The $646 million could have been spent on more economically and socially productive investments, including in water facilities, brownfield remediation, public health, and education.
Land access is only one component of creating usable parcels for industrial or other types of commercial activity. Additional essential services include drinking or industrial process water, wastewater treatment, gas, electricity, telecommunications, flood control, and fire suppression, among others. Depending on the industrial activity, having access to a large volume of affordable water services may be far more important than saving a few minutes of travel time.
Some of the most promising regional economic development is taking place along the existing U.S. 52 from Wheelersburg in Scioto County to South Point in Lawrence County. This stretch of land is often referred to as the Scioto-Lawrence Heavy Industry Corridor. For example, a company called PureCycle Technologies has developed a novel process for recycling plastic waste. The patented process “separates color, odor and contaminants from plastic waste feedstock to transform it into ultra-pure recycled polypropylene.”31 PureCycle is currently planning to build a new recycling plant within Lawrence County that will handle much larger volumes of waste than their current facility. The company estimates that when fully operational, the new plant will use approximately 120 million gallons of water each year.32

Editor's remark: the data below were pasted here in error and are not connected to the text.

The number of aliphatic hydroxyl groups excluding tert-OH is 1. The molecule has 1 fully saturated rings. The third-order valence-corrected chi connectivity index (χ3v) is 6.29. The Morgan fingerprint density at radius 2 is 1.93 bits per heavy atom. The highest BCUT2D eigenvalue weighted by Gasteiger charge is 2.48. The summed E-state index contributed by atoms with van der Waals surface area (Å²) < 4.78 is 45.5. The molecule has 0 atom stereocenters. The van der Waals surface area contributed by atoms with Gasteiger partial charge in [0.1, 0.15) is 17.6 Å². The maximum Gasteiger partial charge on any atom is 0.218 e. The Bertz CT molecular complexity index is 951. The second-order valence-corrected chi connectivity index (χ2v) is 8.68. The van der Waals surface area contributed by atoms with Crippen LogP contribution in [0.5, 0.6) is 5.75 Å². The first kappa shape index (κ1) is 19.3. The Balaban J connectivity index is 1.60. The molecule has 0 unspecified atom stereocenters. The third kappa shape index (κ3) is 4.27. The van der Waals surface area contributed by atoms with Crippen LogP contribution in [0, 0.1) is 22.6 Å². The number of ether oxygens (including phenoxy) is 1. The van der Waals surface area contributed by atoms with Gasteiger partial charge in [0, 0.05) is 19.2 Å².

However, the substantial water needs of the PureCycle plant are more than existing Lawrence County facilities can support. For this reason, PureCycle is in negotiations with Scioto County officials for the construction of a new wastewater collection pipe that would link the new plant to Portsmouth’s wastewater system. The pipe would allow PureCycle to discharge its wastewater into the Portsmouth system for treatment to meet Clean Water Act standards. The estimated cost of constructing the collection pipe is $3.7 million.33 PureCycle has offered to cover a portion of this cost and Scioto County would use a combination of municipal bond proceeds and grant funds to cover the rest.34